“Well we did it! We said we could probably sleep in the car if we had to. Leon in the front seat and Fern and I in the back. Aside from the fact that my rear end kept going to sleep (Fern hogged the bed) and Leon was about a foot too long for the width of the car, we managed about 4 hours of sleep.

“At Tattogga Lake we found a small laundromat. Clean clothes! I don’t know if I can stand it!  Thought about a shower too. However, I had had a sponge hath at our breakfast – stop lake this morning. Decided that and clean clothes were enough shock to the system for one day.”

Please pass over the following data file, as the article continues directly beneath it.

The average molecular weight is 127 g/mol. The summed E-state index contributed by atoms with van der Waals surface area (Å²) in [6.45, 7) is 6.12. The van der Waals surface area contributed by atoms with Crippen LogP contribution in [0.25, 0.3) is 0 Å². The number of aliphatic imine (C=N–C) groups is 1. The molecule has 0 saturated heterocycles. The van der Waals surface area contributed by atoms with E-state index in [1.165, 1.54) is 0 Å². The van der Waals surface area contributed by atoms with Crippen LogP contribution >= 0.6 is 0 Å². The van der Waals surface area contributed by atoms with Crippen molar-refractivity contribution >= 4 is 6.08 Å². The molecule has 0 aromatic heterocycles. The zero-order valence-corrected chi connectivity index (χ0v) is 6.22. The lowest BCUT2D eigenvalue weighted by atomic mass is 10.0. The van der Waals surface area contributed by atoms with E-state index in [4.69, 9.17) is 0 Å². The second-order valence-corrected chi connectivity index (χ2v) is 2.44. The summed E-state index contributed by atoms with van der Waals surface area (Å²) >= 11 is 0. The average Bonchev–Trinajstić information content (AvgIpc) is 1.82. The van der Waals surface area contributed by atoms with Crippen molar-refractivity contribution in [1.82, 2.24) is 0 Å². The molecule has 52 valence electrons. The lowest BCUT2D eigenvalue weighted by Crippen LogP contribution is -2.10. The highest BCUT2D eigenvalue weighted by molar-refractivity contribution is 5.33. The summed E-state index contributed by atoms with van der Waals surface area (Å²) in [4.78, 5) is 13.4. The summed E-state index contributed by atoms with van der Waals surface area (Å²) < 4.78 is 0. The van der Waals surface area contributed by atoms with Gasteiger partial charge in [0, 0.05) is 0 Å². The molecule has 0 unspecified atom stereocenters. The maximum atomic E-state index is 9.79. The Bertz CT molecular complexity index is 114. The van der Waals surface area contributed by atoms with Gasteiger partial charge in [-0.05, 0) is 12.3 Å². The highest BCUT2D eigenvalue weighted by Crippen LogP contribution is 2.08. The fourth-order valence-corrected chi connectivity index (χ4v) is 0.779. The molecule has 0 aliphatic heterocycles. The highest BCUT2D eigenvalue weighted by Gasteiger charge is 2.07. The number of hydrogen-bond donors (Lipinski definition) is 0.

Near Stewart. B.C: “Fern could hardly believe her eyes when she saw a Volkswagen “bug ” caught up in a tree. Don’t know how long it had been there, but it was nestled up there quite snugly. Not far from there we passed an enormous piece of ice which extended down the mountain almost to the road. The sign said “Active Avalanche. Don’t Stop.” We didn’t.

“The Kitwanga Country grows the most enormous cottonwood trees. Every swamp contained huge prolific skunk cabbages. Also lots of mosquitoes and blackflies. Our B.C. mosquitoes are only ½ the size of the Yukon ones but they are much quicker. The size of the Yukon variety makes them more awkward and therefore easier to catch unawares.”

[Note 2018] My neighbor recently filled me in on the history of the Volkswagon in the tree. On a long ago road trip my neighbour’s daughter and her young friends had hoisted the “bug” up into the branches after its motor died. [So much for my theory that it had been caught up in an avalanche]